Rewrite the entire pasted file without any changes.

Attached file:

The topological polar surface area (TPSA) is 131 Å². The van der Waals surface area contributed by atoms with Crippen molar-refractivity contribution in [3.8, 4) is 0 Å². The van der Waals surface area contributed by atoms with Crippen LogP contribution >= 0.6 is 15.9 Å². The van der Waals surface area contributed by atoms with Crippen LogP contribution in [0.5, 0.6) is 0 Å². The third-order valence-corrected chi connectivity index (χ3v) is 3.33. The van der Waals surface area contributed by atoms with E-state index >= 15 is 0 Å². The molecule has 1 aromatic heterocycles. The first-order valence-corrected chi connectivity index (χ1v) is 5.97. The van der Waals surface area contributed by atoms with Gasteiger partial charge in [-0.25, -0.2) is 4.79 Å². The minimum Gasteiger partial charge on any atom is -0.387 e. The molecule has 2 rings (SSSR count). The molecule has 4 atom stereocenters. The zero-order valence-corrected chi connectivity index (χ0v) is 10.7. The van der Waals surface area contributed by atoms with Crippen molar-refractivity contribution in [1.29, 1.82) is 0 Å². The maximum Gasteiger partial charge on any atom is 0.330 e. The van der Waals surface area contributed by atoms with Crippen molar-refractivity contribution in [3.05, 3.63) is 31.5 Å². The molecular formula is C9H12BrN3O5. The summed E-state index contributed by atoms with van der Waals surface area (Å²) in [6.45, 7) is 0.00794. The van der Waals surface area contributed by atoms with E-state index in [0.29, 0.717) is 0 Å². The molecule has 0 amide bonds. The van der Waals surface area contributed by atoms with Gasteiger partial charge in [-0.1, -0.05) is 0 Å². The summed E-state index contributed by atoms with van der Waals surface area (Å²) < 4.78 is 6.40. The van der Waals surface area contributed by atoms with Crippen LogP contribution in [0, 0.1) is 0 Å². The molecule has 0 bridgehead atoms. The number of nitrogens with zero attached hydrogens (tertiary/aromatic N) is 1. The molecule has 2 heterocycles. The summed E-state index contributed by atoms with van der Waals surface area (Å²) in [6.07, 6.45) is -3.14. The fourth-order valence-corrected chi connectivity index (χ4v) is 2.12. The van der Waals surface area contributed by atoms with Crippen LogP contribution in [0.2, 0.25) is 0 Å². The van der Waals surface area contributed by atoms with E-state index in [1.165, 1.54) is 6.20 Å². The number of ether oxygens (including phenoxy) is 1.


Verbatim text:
The topological polar surface area (TPSA) is 131 Å². The van der Waals surface area contributed by atoms with Crippen molar-refractivity contribution in [3.8, 4) is 0 Å². The van der Waals surface area contributed by atoms with Crippen LogP contribution >= 0.6 is 15.9 Å². The van der Waals surface area contributed by atoms with Crippen LogP contribution in [0.5, 0.6) is 0 Å². The third-order valence-corrected chi connectivity index (χ3v) is 3.33. The van der Waals surface area contributed by atoms with E-state index >= 15 is 0 Å². The molecule has 1 aromatic heterocycles. The first-order valence-corrected chi connectivity index (χ1v) is 5.97. The van der Waals surface area contributed by atoms with Gasteiger partial charge in [-0.25, -0.2) is 4.79 Å². The minimum Gasteiger partial charge on any atom is -0.387 e. The molecule has 2 rings (SSSR count). The molecule has 4 atom stereocenters. The zero-order valence-corrected chi connectivity index (χ0v) is 10.7. The van der Waals surface area contributed by atoms with Crippen molar-refractivity contribution in [1.29, 1.82) is 0 Å². The maximum Gasteiger partial charge on any atom is 0.330 e. The van der Waals surface area contributed by atoms with Crippen molar-refractivity contribution in [3.05, 3.63) is 31.5 Å². The molecular formula is C9H12BrN3O5. The summed E-state index contributed by atoms with van der Waals surface area (Å²) in [6.45, 7) is 0.00794. The van der Waals surface area contributed by atoms with E-state index in [0.29, 0.717) is 0 Å². The molecule has 0 amide bonds. The van der Waals surface area contributed by atoms with Gasteiger partial charge in [-0.1, -0.05) is 0 Å². The summed E-state index contributed by atoms with van der Waals surface area (Å²) < 4.78 is 6.40. The van der Waals surface area contributed by atoms with Crippen LogP contribution in [0, 0.1) is 0 Å². The molecule has 0 bridgehead atoms. The number of nitrogens with zero attached hydrogens (tertiary/aromatic N) is 1. The molecule has 2 heterocycles. The summed E-state index contributed by atoms with van der Waals surface area (Å²) in [6.07, 6.45) is -3.14. The fourth-order valence-corrected chi connectivity index (χ4v) is 2.12. The van der Waals surface area contributed by atoms with Crippen LogP contribution in [0.2, 0.25) is 0 Å². The van der Waals surface area contributed by atoms with E-state index in [1.165, 1.54) is 6.20 Å². The number of ether oxygens (including phenoxy) is 1.